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theology, justice, economics

Decolonizing Wealth:

Indigenous Wisdom to Heal Divides and Restore Balance

by Edgar Villanueva (Oakland: Berrett-Koehler, 2018) 

Decolonizing Wealth is a provocative analysis of the dysfunctional colonial dynamics at play in philanthropy and finance. Award-winning philanthropy executive Edgar Villanueva draws from the traditions from the Native way to prescribe the medicine for restoring balance and healing our divides.

From Here to Equality:

Reparations for Black Americans in the Twenty-First Century

by William A. Darity and A. Kirsten Mullen (Chapel Hill: Univ of NC Press, 2020) 

Racism and discrimination have choked economic opportunity for African Americans at nearly every turn. At several historic moments, the trajectory of racial inequality could have been altered dramatically. Perhaps no moment was more opportune than the early days of Reconstruction, when the U.S. government temporarily implemented a major redistribution of land from former slaveholders to the newly emancipated enslaved. But neither Reconstruction nor the New Deal nor the civil rights struggle led to an economically just and fair nation. Today, systematic inequality persists in the form of housing discrimination, unequal education, police brutality, mass incarceration, employment discrimination, and massive wealth and opportunity gaps. Economic data indicates that for every dollar the average white household holds in wealth the average black household possesses a mere ten cents.

The Sum of Us:

What Racism Costs Everyone and How We Can Prosper Together

by Heather McGhee, One World, 2021

Heather McGhee’s specialty is the American economy–and the mystery of why it so often fails the American public. From the financial crisis to rising student debt to collapsing public infrastructure, she found a common root problem: racism. But not just in the most obvious indignities for people of color. Racism has costs for white people, too. It is the common denominator of our most vexing public problems, the core dysfunction of our democracy and constitutive of the spiritual and moral crises that grip us all. But how did this happen? And is there a way out?

Unsettling Truths:

The Ongoing, Dehumanizing Legacy of the Doctrine of Discovery

by Mark Charles and Soong-Chan Rah (Downers Grove: InterVarsity Press, 2019)

You cannot discover lands already inhabited. Injustice has plagued American society for centuries. And we cannot move toward being a more just nation without understanding the root causes that have shaped our culture and institutions. In this prophetic blend of history, theology, and cultural commentary, Mark Charles and Soong-Chan Rah reveal the far-reaching, damaging effects of the “Doctrine of Discovery.” In the fifteenth century, official church edicts gave Christian explorers the right to claim territories they “discovered.” This was institutionalized as an implicit national framework that justifies American triumphalism, white supremacy, and ongoing injustices.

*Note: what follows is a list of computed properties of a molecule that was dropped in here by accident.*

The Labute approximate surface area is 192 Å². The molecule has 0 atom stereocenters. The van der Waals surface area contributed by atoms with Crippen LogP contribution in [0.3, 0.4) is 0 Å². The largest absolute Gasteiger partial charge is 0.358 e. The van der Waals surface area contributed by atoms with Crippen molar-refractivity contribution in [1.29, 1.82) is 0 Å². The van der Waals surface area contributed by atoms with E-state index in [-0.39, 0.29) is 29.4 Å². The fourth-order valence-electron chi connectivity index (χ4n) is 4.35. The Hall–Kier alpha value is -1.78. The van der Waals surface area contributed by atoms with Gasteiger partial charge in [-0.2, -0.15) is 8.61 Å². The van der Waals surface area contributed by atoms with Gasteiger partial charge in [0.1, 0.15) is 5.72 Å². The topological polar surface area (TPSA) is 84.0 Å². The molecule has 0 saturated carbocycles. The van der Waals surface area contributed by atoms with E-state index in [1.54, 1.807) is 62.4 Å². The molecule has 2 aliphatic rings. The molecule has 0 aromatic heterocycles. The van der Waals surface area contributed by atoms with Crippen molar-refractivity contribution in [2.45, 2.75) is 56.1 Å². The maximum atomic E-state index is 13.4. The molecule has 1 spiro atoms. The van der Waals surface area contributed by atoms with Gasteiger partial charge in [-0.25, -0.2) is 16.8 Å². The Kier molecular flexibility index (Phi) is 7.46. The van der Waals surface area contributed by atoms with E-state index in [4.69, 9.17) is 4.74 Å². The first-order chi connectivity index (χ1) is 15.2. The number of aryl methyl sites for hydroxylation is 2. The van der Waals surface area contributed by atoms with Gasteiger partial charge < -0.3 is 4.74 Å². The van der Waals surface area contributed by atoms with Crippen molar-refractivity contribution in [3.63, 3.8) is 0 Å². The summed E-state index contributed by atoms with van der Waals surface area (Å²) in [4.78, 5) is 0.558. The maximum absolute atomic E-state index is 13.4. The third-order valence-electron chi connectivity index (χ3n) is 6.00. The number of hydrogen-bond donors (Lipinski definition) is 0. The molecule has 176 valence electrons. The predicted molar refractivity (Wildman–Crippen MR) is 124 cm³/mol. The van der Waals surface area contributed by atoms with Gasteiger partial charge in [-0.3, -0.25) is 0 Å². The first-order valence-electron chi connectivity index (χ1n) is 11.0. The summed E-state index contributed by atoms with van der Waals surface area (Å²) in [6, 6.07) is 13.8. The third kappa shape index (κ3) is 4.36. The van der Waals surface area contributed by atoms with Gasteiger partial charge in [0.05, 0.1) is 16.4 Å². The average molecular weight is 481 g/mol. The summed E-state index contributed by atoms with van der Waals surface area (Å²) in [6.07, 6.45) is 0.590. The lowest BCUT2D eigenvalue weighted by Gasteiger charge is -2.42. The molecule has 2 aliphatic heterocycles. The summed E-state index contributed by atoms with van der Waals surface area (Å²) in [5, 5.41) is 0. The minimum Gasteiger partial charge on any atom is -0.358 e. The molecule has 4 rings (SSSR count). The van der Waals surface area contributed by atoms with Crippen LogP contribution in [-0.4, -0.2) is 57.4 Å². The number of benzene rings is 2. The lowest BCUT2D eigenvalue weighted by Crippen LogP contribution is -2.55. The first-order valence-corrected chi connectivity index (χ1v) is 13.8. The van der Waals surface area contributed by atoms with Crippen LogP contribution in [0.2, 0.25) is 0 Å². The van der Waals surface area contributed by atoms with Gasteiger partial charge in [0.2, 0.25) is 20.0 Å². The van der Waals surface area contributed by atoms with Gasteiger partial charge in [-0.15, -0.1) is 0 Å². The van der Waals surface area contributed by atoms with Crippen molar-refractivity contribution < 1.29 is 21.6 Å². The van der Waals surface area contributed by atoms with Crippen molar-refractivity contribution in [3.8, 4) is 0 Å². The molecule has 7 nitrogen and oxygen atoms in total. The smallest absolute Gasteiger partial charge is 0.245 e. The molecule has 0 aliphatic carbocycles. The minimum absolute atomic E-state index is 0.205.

InterVarsity Press Book Talk

Dear White Christians:

For Those Still Longing for Racial Reconciliation

by Jennifer Harvey (Prophetic Christianity Series) 2nd Edition (Grand Rapids: Eerdmans, 2020)

“If reconciliation is the takeaway point for the civil rights story we usually tell, then the takeaway point for the more complex, more truthful civil rights story contained in Dear White Christians is reparations.” — from the preface to the second edition

With the troubling and painful events of the last several years–from the killing of numerous unarmed Black men and women at the hands of police to the rallying of white supremacists in Charlottesville–it is clearer than ever that the reconciliation paradigm, long favored by white Christians, has failed to heal the deep racial wounds in the church and American society. 

The Color of Law:

A Forgotten History of How Our Government Segregated America

by Richard Rothstein (New York: Liveright Publishing, 2017) 

To scholars and social critics, the racial segregation of our neighborhoods has long been viewed as a manifestation of unscrupulous real estate agents, unethical mortgage lenders, and exclusionary covenants working outside the law. This is what is commonly known as “de facto segregation,” practices that were the outcome of private activity, not law or explicit public policy. Yet, as Rothstein breaks down in case after case, private activity could not have imposed segregation without explicit government policies (de jure segregation) designed to ensure the separation of African Americans from whites.

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